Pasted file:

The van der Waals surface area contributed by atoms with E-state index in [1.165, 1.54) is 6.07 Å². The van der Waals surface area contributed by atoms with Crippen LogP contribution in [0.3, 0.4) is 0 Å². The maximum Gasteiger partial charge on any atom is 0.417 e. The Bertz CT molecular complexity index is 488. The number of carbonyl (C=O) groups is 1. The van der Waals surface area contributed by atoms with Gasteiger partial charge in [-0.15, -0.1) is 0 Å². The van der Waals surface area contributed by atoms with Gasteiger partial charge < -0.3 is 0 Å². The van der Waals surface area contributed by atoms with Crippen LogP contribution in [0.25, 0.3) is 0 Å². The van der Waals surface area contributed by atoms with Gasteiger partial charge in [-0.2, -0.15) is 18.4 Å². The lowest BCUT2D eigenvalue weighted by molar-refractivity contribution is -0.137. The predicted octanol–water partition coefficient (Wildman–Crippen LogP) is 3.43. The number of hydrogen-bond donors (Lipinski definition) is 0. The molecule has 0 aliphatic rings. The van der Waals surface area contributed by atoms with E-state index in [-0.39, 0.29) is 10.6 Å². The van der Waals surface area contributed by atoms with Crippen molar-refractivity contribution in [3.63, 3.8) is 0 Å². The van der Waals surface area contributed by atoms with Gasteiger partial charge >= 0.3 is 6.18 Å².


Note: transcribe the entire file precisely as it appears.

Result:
The van der Waals surface area contributed by atoms with E-state index in [1.165, 1.54) is 6.07 Å². The van der Waals surface area contributed by atoms with Crippen LogP contribution in [0.3, 0.4) is 0 Å². The maximum Gasteiger partial charge on any atom is 0.417 e. The Bertz CT molecular complexity index is 488. The number of carbonyl (C=O) groups is 1. The van der Waals surface area contributed by atoms with Gasteiger partial charge in [-0.15, -0.1) is 0 Å². The van der Waals surface area contributed by atoms with Gasteiger partial charge < -0.3 is 0 Å². The van der Waals surface area contributed by atoms with Crippen LogP contribution in [0.25, 0.3) is 0 Å². The van der Waals surface area contributed by atoms with Gasteiger partial charge in [-0.2, -0.15) is 18.4 Å². The lowest BCUT2D eigenvalue weighted by molar-refractivity contribution is -0.137. The predicted octanol–water partition coefficient (Wildman–Crippen LogP) is 3.43. The number of hydrogen-bond donors (Lipinski definition) is 0. The molecule has 0 aliphatic rings. The van der Waals surface area contributed by atoms with E-state index in [-0.39, 0.29) is 10.6 Å². The van der Waals surface area contributed by atoms with Crippen molar-refractivity contribution in [3.63, 3.8) is 0 Å². The van der Waals surface area contributed by atoms with Gasteiger partial charge >= 0.3 is 6.18 Å².